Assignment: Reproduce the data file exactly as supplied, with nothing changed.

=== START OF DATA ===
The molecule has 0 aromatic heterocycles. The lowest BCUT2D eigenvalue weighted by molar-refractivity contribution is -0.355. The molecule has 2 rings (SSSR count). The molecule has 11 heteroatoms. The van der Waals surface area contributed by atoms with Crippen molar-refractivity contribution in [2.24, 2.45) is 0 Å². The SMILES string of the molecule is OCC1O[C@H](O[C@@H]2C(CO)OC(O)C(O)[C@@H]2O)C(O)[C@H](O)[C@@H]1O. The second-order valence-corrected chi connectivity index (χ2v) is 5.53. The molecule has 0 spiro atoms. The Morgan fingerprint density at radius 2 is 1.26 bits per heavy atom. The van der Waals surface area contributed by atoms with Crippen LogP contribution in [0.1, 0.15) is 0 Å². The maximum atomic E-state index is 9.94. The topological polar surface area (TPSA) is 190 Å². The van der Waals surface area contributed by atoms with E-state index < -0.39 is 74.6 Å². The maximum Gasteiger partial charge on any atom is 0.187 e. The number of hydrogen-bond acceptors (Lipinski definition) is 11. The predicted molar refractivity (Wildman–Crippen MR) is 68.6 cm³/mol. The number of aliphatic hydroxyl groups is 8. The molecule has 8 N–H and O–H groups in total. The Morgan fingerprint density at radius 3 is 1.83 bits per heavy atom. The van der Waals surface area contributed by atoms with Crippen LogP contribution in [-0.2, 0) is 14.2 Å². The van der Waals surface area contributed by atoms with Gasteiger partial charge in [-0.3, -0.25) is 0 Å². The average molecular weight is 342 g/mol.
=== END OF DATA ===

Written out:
The molecule has 0 aromatic heterocycles. The lowest BCUT2D eigenvalue weighted by molar-refractivity contribution is -0.355. The molecule has 2 rings (SSSR count). The molecule has 11 heteroatoms. The van der Waals surface area contributed by atoms with Crippen molar-refractivity contribution in [2.24, 2.45) is 0 Å². The SMILES string of the molecule is OCC1O[C@H](O[C@@H]2C(CO)OC(O)C(O)[C@@H]2O)C(O)[C@H](O)[C@@H]1O. The second-order valence-corrected chi connectivity index (χ2v) is 5.53. The molecule has 0 spiro atoms. The Morgan fingerprint density at radius 2 is 1.26 bits per heavy atom. The van der Waals surface area contributed by atoms with Crippen LogP contribution in [0.1, 0.15) is 0 Å². The maximum atomic E-state index is 9.94. The topological polar surface area (TPSA) is 190 Å². The van der Waals surface area contributed by atoms with E-state index < -0.39 is 74.6 Å². The maximum Gasteiger partial charge on any atom is 0.187 e. The number of hydrogen-bond acceptors (Lipinski definition) is 11. The predicted molar refractivity (Wildman–Crippen MR) is 68.6 cm³/mol. The number of aliphatic hydroxyl groups is 8. The molecule has 8 N–H and O–H groups in total. The Morgan fingerprint density at radius 3 is 1.83 bits per heavy atom. The van der Waals surface area contributed by atoms with Crippen LogP contribution in [-0.2, 0) is 14.2 Å². The van der Waals surface area contributed by atoms with Gasteiger partial charge in [-0.3, -0.25) is 0 Å². The average molecular weight is 342 g/mol.